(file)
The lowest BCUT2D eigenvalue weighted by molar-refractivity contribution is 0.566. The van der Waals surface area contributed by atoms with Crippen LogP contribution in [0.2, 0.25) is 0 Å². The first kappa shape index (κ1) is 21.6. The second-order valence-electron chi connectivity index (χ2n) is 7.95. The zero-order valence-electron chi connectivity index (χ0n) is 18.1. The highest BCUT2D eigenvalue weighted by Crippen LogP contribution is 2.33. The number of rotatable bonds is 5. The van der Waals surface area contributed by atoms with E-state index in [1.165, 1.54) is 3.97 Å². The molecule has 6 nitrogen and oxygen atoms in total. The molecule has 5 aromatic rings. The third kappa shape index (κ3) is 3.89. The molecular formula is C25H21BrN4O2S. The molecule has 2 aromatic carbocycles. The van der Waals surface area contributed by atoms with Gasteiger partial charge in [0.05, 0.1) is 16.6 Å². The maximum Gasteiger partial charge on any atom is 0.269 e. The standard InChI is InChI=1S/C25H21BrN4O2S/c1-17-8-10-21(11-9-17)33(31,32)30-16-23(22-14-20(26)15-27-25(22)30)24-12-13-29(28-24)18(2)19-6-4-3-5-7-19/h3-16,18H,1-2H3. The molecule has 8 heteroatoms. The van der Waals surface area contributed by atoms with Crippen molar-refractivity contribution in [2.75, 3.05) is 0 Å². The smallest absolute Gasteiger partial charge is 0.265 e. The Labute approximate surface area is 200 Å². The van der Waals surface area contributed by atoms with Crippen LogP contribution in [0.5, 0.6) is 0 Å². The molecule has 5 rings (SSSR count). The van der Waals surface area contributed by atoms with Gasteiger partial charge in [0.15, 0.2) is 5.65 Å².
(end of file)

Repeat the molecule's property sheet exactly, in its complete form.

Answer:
The lowest BCUT2D eigenvalue weighted by molar-refractivity contribution is 0.566. The van der Waals surface area contributed by atoms with Crippen LogP contribution in [0.2, 0.25) is 0 Å². The first kappa shape index (κ1) is 21.6. The second-order valence-electron chi connectivity index (χ2n) is 7.95. The zero-order valence-electron chi connectivity index (χ0n) is 18.1. The highest BCUT2D eigenvalue weighted by Crippen LogP contribution is 2.33. The number of rotatable bonds is 5. The van der Waals surface area contributed by atoms with E-state index in [1.165, 1.54) is 3.97 Å². The molecule has 6 nitrogen and oxygen atoms in total. The molecule has 5 aromatic rings. The third kappa shape index (κ3) is 3.89. The molecular formula is C25H21BrN4O2S. The molecule has 2 aromatic carbocycles. The van der Waals surface area contributed by atoms with Gasteiger partial charge in [0.05, 0.1) is 16.6 Å². The maximum Gasteiger partial charge on any atom is 0.269 e. The standard InChI is InChI=1S/C25H21BrN4O2S/c1-17-8-10-21(11-9-17)33(31,32)30-16-23(22-14-20(26)15-27-25(22)30)24-12-13-29(28-24)18(2)19-6-4-3-5-7-19/h3-16,18H,1-2H3. The molecule has 8 heteroatoms. The van der Waals surface area contributed by atoms with Crippen molar-refractivity contribution in [2.75, 3.05) is 0 Å². The smallest absolute Gasteiger partial charge is 0.265 e. The Labute approximate surface area is 200 Å². The van der Waals surface area contributed by atoms with Crippen LogP contribution in [0.5, 0.6) is 0 Å². The molecule has 5 rings (SSSR count). The van der Waals surface area contributed by atoms with Gasteiger partial charge in [0.15, 0.2) is 5.65 Å².